Creativity and the Race Against Time

From Christian Marclay’s “The Clock.” Source: New York Times

I always envied artists able to sketch on trains or while waiting at a restaurant. Creating is more hard-earned for me. It takes time to gear up beforehand, to settle into it, and finally get into a groove. A whole day of  this process and I may be in that “zone” for two or three hours.

Likewise, I knew that a three-week trip home to the United States on a recent visit would mean losing at least a month. There was the week beforehand, with all the preparations, cleaning, and packing. Then, when I got home, I had to readjust from the jet lag, play catch up, and finally get back into my routine. So much time gone.

I would not trade it, though. I went home to attend my grandmother’s funeral. Her passing brought together a scattered family that has suffered a good deal of loss and tragedy over time. I believe this was her final act of grace. We remembered and celebrated her life.

And then we decided to scan all the old slides!

Looking at all these old pictures got me thinking about the nature of time and how it speeds by and slows down simultaneously. The years seem to hurry by when we look back at them, but important moments and events stand still in our minds, somehow both immune to time and eroded by it. I feel connected to the past through older relatives. Often, I imagine the chronology of my own life mirroring theirs. I look at a picture of my mother or my grandmother at about my age and take note of the differences in our lives.

Mom, 1969, with her favorite coffee mug. (She's much younger that I am now)
My mom, in 1969, with her favorite coffee mug. (She’s much younger that I am now)
My mom, in her thirties.
Mom in her thirties. I remember that shirt and her sunglasses.
My grandparents, exactly as I remember them.
My grandparents, exactly as I remember them. They were once much younger than this, though I only know it from pictures.
My other grandmother, with my father on the right.
My other grandmother, the artist, with my father on the right.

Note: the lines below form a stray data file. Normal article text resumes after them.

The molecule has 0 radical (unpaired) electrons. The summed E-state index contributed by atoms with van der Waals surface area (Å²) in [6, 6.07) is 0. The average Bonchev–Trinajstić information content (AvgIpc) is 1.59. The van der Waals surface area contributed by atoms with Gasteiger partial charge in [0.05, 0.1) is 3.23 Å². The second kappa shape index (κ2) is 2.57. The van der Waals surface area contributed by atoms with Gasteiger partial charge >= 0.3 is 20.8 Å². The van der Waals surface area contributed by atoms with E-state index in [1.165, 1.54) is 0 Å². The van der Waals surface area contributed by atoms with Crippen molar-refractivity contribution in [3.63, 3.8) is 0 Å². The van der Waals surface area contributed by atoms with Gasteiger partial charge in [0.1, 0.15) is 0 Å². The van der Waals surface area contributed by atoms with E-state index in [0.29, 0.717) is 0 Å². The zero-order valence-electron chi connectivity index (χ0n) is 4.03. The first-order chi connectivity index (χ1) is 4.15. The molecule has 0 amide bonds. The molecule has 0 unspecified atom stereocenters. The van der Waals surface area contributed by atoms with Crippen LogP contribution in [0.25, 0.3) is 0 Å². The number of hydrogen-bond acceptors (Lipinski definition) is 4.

My life runs on at least three temporal tracks. Week-to-week, there are errands to run, tasks to perform, a calendar of busywork. That is one measure of time. On another track, time is measured by love. Will I ever get enough time with the people I love? The third track is the time I spend in solitude, painting, writing, and considering art. On this track, the hours yawn before me and then seem to compress suddenly, snapping like a rubber band stretched too far. On a bad day, the hours are like the beads of a broken necklace tumbling across the floor. Will I ever get enough time to paint?

A month lost when it comes to painting and creating, but gained in terms of time spent with loved ones…

Whatever form time takes, there is never enough of it.

Me, in about 1983.
1983
Advertisements

One thought on “Creativity and the Race Against Time

  1. …”the hours are like the beads of a broken necklace tumbling across the floor” — what a wonderful image — the frustration of time getting away! I really like the way you put that.

Leave a Reply

Fill in your details below or click an icon to log in:

WordPress.com Logo

You are commenting using your WordPress.com account. Log Out / Change )

Twitter picture

You are commenting using your Twitter account. Log Out / Change )

Facebook photo

You are commenting using your Facebook account. Log Out / Change )

Google+ photo

You are commenting using your Google+ account. Log Out / Change )

Connecting to %s